Rates of revision surgery using Chevron-Austin osteotomy, Lapidus arthrodesis, and closing base wedge osteotomy for correction of hallux valgus deformity.
ABSTRACT To identify complications that necessitated revision surgery after the primary operation, a multicenter retrospective chart review was conducted for 646 patients who received either a modified chevron-Austin osteotomy (270 patients), modified Lapidus arthrodesis (342 patients), or closing base wedge osteotomy (34 patients) to correct hallux valgus deformity. Revision surgery for complications was calculated and compared. All surgery was performed by 1 of 5 staff foot and ankle surgeons at Kaiser Permanente medical centers. Complications included recurrent hallux valgus, iatrogenic hallux varus, painful retained hardware, nonunion, postoperative infection, and capital fragment dislocation. The rates of revision surgery after Lapidus arthrodesis, closing base wedge osteotomy and chevron-Austin osteotomy were similar with no statistical difference between them. The total rate for re-operation was 5.56% among patients who received chevron-Austin osteotomy, 8.82% among those who had a closing base wedge osteotomy, and 8.19% for patients who received modified Lapidus arthrodesis. Among patients who had the chevron-Austin osteotomy procedure, rates of re-operation were 1.85% for recurrent hallux valgus and 1.48% for hallux varus. Among patients who had the modified Lapidus arthrodesis, rates of re-operation were 2.92% for recurrent hallux valgus and 0.29% for hallux varus. Among patients who had the closing base wedge osteotomy, rates of reoperation were 2.94% for recurrent hallux valgus and 2.94% for hallux varus. The collected comparative complication rates should serve to provide adjunctive information for foot and ankle surgeons and patients regarding hallux valgus surgery.
SourceAvailable from: Ezequiel Palmanovich[Show abstract] [Hide abstract]
ABSTRACT: KEYWORD � Severe hallux valgus � Distal metatarsal osteotomy � Chevron � Correction power � Intramedullar plate � Novel technique KEY POINTS Q6 � The concept of minor and moderate deformities being treated by distal osteotomies and the severe deformities treated best by proximal metatarsal osteotomies is changing. � High, powerful correction for aggressive distal chevron osteotomy can be fixed by a stable intramedullar plate. � A new technique of fixation is based on the Murawski and Beskin concept, because a powerful correction can be performed with a minimally invasive approach. � A low rate of complications is due to minimal invasive technique.Foot and ankle clinics 04/2014; Volume 19,Issue 2(2). DOI:10.1016/j.fcl.2014.02.003 · 0.84 Impact Factor
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ABSTRACT: Hallux valgus with or without first ray insufficiency has been strongly implicated as a contributing factor in lesser metatarsal overload. The principle goals of a bunionectomy are to relieve the pain, correct the deformity, and restore first metatarsophalangeal joint congruity. Until now, little evidence has been available to assess the effects of bunionectomy procedures on forefoot pressure. The primary aim of the present prospective study was to evaluate the preoperative and postoperative plantar pressures after 2 specific bunionectomies: the chevron bunionectomy and Lapidus arthrodesis. A total of 68 subjects, 34 in each group, were included for radiographic and pedographic evaluation. Both procedures demonstrated radiographic improvements in the mean intermetatarsal and hallux abductus angles. The mean hallux plantar pressure decreased significantly in both procedure groups (p < .001). However, Lapidus group exhibited an increase in the mean fifth metatarsal head plantar pressure (p = .008) and pressure under the fifth metatarsal as a percentage of the total forefoot pressure (p = .01). Furthermore, the pressure under the second metatarsal as a percentage of the total forefoot pressure decreased significantly (p = .01). This study suggests that the Lapidus arthrodesis and chevron bunionectomy both provide correction for hallux valgus deformity, but when comparing forefoot load sharing pressures, the Lapidus arthrodesis appeared to have greater influence on the load sharing distribution of forefoot pressure than did the bunionectomy employing the chevron osteotomy.The Journal of foot and ankle surgery: official publication of the American College of Foot and Ankle Surgeons 07/2014; 53(4):415-9. DOI:10.1053/j.jfas.2013.08.007 · 0.98 Impact Factor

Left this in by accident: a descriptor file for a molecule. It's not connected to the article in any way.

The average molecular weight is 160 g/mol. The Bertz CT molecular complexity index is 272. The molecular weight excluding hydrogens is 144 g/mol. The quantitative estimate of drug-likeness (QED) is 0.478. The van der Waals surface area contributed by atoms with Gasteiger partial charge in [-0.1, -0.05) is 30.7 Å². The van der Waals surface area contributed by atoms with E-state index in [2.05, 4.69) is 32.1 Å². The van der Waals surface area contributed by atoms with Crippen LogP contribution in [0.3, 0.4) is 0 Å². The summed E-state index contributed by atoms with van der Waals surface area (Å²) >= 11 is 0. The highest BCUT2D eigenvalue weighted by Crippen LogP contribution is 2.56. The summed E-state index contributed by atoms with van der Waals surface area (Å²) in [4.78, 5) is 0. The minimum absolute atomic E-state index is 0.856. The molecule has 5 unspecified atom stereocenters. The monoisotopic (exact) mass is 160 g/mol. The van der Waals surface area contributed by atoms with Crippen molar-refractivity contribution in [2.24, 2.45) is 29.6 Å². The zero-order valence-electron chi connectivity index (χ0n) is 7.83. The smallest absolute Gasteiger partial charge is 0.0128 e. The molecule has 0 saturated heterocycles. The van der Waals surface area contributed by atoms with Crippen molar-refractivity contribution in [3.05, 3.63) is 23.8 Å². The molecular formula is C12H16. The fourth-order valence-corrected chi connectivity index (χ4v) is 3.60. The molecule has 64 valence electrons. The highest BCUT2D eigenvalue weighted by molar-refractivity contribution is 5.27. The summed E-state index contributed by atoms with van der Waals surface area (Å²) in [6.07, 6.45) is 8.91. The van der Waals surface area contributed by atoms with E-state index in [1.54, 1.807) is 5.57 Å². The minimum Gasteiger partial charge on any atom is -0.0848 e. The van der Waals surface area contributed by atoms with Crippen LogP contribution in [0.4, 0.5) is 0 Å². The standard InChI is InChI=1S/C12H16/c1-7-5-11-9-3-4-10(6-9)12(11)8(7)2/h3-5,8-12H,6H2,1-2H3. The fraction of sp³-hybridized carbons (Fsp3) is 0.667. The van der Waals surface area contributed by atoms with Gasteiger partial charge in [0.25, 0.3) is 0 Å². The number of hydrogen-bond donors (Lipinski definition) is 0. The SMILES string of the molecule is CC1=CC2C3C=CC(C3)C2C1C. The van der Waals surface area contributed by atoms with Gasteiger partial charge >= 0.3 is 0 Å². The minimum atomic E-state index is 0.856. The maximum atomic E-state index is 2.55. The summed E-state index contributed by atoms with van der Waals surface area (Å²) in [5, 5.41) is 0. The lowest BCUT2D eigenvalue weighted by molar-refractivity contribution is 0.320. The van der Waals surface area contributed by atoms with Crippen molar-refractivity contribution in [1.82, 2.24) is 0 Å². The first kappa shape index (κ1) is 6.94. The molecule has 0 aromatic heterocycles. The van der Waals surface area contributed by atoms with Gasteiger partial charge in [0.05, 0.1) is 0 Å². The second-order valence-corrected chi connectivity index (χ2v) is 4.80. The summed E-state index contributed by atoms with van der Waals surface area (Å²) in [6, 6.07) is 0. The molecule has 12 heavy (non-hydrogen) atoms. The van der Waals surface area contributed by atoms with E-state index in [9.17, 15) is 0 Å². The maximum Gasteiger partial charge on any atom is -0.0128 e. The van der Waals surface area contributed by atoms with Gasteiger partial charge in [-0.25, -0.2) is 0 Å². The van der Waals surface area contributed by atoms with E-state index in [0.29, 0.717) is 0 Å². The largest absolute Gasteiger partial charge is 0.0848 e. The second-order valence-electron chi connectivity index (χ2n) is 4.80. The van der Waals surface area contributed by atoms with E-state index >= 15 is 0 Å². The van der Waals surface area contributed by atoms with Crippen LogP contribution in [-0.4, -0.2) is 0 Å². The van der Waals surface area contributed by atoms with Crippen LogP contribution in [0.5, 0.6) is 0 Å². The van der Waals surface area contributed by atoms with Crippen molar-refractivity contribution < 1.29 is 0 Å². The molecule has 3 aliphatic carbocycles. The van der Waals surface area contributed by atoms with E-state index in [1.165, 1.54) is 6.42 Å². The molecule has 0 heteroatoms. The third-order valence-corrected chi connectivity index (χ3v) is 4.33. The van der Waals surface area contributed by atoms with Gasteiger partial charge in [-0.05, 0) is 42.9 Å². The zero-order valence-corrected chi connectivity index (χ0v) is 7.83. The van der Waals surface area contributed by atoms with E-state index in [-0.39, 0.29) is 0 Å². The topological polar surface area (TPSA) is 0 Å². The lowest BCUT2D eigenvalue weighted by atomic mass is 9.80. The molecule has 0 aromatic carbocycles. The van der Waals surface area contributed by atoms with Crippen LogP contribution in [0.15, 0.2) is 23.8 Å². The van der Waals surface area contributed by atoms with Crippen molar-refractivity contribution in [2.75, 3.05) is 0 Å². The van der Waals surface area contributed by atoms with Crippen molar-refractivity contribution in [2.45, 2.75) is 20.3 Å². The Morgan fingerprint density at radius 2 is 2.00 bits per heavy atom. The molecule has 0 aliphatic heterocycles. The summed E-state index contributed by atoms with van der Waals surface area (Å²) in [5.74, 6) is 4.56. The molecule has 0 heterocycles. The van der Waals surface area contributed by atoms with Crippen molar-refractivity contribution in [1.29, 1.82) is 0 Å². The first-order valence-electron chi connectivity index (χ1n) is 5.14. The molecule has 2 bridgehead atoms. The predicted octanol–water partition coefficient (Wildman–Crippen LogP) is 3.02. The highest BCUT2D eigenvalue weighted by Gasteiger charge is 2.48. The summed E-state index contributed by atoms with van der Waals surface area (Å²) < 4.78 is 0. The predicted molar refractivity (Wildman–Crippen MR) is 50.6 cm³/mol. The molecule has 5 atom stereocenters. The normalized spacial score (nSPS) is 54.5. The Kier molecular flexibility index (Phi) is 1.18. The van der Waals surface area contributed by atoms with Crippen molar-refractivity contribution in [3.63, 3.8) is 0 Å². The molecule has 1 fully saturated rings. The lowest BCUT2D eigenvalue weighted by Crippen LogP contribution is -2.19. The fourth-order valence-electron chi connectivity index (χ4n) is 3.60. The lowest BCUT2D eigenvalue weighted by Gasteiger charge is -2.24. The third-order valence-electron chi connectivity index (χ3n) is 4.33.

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ABSTRACT: Recurrence of hallux valgus deformity can be a common complication after corrective surgery. The cause of recurrent hallux valgus is usually multifactorial, and includes patient-related factors such as preoperative anatomic predisposition, medical comorbidities, compliance with postcorrection instructions, and surgical factors such as choice of the appropriate procedure and technical competency. For a successful outcome, this cause must be ascertained preoperatively. Although the algorithm to determine which intervention should be used is not unlike that of primary hallux valgus surgery, operative correction of hallux valgus recurrence can be challenging. This article discusses these challenges, complications, causes, and techniques.Foot and Ankle Clinics of North America 06/2014; 19(2). DOI:10.1016/j.fcl.2014.02.008 · 0.84 Impact Factor